Saw snow-on-the-prairie (Euphorbia bicolor) in several places.
Couldn’t decide which view to show, so am showing two.

If you’re interested in the art of photography, points 6 and 15 in About My Techniques are relevant.

© 2020 Steven Schwartzman

Written by Steve Schwartzman

September 25, 2020 at 4:30 AM

Texas thistle bud with disk florets emerging parallel

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I don’t remember ever seeing an opening Cirsium texanum bud whose disc florets* had emerged so far while keeping together in a bundle of parallel elements.  If any of you who are familiar with this wildflower have seen instances of the emerging florets staying so neatly packed for such a distance, please let me know; maybe it’s not as unusual as I think. I found this roughly cylindrical thistle on June 10th in the town of Manor.

*The Texas thistle, though in the composite botanical family, lacks ray florets. So does its local tribe-mate in that family, the basket-flower.

© 2020 Steven Schwartzman

Written by Steve Schwartzman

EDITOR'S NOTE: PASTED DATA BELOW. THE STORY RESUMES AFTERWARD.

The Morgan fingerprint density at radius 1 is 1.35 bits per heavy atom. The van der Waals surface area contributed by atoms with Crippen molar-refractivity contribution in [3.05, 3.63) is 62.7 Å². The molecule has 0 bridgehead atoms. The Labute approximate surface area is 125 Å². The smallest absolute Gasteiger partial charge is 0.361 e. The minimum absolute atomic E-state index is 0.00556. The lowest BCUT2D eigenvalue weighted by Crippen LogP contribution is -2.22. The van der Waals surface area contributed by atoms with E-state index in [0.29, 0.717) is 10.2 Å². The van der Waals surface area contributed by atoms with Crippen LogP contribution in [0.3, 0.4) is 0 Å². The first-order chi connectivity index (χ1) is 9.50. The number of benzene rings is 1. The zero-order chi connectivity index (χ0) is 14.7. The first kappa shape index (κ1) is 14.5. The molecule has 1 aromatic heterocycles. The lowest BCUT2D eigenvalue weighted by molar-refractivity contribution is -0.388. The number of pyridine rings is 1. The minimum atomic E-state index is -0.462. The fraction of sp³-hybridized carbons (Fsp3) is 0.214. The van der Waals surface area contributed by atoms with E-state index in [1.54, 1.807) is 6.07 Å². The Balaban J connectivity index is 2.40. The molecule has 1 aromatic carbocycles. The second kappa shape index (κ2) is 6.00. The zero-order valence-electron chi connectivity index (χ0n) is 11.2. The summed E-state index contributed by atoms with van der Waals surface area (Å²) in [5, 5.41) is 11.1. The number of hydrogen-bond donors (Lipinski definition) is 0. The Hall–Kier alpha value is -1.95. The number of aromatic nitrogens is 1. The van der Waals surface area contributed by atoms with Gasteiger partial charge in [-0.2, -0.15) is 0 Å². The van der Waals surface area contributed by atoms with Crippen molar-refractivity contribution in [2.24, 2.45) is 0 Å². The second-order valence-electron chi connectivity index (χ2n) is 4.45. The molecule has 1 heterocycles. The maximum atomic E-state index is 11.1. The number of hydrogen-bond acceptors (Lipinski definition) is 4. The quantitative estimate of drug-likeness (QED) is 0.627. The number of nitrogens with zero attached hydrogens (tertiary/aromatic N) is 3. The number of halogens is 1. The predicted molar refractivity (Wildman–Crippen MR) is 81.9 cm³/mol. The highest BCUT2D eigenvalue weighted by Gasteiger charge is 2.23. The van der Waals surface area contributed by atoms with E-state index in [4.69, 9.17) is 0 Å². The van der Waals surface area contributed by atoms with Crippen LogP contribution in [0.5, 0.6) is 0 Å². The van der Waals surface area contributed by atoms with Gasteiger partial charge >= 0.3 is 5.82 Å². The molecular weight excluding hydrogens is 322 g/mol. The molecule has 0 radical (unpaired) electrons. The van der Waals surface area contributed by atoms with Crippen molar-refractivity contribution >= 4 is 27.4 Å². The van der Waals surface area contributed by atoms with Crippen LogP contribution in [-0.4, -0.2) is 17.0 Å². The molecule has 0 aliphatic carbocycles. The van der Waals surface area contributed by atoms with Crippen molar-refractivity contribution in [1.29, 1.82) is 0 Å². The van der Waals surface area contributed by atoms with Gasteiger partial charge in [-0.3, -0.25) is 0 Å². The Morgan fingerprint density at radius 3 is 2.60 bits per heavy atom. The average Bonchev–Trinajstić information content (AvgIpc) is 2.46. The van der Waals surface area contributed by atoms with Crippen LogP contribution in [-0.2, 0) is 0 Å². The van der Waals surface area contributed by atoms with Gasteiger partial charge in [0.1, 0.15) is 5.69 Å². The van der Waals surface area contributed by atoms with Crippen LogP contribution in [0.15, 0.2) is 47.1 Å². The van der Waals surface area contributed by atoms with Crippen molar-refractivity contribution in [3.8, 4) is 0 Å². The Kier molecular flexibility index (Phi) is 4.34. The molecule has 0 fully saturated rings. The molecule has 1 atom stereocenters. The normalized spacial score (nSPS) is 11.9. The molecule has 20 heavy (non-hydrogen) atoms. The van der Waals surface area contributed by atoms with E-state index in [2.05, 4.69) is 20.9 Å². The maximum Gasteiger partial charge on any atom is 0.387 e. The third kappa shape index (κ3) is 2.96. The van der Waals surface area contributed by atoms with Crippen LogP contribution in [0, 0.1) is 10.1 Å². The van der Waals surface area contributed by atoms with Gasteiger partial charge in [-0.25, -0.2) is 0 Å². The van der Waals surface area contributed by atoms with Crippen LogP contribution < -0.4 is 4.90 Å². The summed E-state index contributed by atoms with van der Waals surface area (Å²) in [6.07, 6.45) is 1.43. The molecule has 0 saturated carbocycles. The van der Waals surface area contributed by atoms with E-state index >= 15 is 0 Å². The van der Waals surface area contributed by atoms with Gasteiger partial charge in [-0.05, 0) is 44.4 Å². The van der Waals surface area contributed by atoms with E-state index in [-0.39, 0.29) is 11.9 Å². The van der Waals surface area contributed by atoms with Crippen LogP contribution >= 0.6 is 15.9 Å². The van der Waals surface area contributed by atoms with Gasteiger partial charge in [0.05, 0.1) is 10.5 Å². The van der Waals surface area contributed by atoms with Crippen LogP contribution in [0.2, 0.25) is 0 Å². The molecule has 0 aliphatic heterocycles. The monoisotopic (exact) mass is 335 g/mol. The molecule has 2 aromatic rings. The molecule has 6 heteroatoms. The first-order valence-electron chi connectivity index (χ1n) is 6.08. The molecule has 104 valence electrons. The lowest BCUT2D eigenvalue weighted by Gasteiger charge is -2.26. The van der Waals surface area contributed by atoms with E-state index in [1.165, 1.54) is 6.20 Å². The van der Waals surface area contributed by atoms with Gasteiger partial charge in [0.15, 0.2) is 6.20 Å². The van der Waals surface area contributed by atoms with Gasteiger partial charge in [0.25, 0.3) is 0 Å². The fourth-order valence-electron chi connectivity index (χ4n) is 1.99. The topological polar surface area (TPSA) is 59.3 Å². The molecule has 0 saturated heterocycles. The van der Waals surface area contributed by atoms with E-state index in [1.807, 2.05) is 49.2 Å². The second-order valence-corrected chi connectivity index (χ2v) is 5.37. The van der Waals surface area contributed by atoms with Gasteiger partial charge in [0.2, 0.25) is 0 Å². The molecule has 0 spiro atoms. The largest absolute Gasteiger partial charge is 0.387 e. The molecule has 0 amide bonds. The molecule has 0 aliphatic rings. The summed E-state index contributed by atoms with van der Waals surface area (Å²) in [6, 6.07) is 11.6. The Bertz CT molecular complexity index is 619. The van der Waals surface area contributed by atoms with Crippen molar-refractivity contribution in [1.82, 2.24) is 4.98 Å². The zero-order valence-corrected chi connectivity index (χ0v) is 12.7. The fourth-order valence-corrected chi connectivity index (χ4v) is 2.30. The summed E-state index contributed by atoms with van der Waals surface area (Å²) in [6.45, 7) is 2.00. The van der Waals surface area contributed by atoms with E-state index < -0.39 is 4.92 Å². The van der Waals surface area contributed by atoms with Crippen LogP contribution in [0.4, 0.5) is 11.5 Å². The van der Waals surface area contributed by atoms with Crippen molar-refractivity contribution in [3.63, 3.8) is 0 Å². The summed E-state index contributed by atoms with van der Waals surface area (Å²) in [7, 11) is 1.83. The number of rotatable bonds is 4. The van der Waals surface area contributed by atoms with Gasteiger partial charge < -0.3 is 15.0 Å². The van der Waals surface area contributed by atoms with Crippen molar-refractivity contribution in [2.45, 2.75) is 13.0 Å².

July 1, 2020 at 4:38 AM

Posted in nature photography

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Green triangularity times two

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At least twice in the past month I’ve photographed plants that I noticed growing in the approximate shape of a triangle (at least as a two-dimensional photograph renders them). The first came on August 24th, when a mustang grape vine, Vitis mustangensis, that had covered the broken remains of a dead tree caught my fancy at Parmer Lane and Blue Bluff Rd. south of Manor. A greenbrier vine, Smilax bona-nox, had also climbed onto the mound; that accounts for the yellow-orange leaves near the photograph’s bottom edge.

I photographed the other green triangle on September 7th at the base of a cliff along Bull Creek near Spicewood Springs Rd. Even during a drought the rocks still seeped enough water to support some southern maidenhair ferns, Adiantum capillus-veneris. I don’t know what the mixed-in plant species are.

© 2019 Steven Schwartzman

Written by Steve Schwartzman

September 18, 2019 at 4:43 AM